Recording this orchestral-style music on my Teac 8-track tape recorder was a huge challenge I would never, never do again. It occupied me, and haunted me, for four years! In 1984, I had moved from California to Fort Collins, Colorado, and I had created a studio in my home. It overlooked the beautiful panorama of the front range of the Rocky Mountains, and that was so inspiring. I played all of the parts for Anthem into the Synclavier computer, and then stored them on dozens of floppy disks. The problem for me was getting the sounds that I wanted from this primitive (by today's standards, but advanced then) system, and somehow then squeezing all of the resultant music onto 8-tracks of analogue tape!

First I had to create the sound of strings. Oh, this was frustrating. I finally came up with a "string patch," which I had diagramed on an 8x10 piece of paper and laminated. In this patch, everything in my studio was plugged into each other and set very carefully with particular settings. The sound originated in the synclavier and my Roland Vokoder Plus (which I sold to Jeff Tweedy and his group "Wilko" in 2002) at the same time. These two sound sources were then fed through digital delays, chorus units, a Roland Dimension-D and maybe even a couple of pedal units. I oven thought about forgetting this album and just writing the music into a big orchestral score, but I longed to hear it. I wanted to complete this project!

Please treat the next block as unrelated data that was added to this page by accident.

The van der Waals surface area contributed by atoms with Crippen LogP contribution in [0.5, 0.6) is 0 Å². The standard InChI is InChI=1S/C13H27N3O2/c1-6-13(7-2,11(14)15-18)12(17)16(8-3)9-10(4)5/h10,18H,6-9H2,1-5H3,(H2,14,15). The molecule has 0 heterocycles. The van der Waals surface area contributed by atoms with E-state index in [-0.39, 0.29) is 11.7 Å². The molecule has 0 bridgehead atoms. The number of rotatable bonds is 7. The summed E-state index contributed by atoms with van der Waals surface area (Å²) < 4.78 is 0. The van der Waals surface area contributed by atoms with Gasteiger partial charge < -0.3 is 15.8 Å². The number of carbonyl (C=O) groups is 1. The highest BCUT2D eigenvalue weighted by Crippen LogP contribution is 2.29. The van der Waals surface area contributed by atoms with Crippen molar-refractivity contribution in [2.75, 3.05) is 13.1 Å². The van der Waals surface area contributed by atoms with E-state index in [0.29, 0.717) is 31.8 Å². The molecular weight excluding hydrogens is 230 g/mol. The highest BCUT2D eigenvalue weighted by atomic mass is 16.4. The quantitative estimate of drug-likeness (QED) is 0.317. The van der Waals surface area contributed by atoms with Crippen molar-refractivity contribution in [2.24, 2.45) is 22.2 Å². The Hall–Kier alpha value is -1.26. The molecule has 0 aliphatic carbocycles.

I finally gave up on trying to record the music directly onto 8-track tape and I bought two twin digital recording units that used Betamax tapes as a storage medium to use so that I could record the music digitally, bouncing tracks back and forth from one machine to another. You see, the problem with the 8-track was that I had to do so much bouncing of tracks, and each time that I bounced, tape hiss was added to the result and that lowered the quality of the recording.

I told my friends that even though recording the work was occupying so much of my time, I had been convinced from day one that when it was finally released, very few people in America would ever accept it, and I wanted to release it in Europe only. I could have been using my music studio to produce commercial recordings, as the other "new age" musicians were doing in their studios, but instead, I worked on Anthem, composed in 1982, during all of 1984 and 1985, knowing that we would probably sell no more than 100 cassette tapes altogether.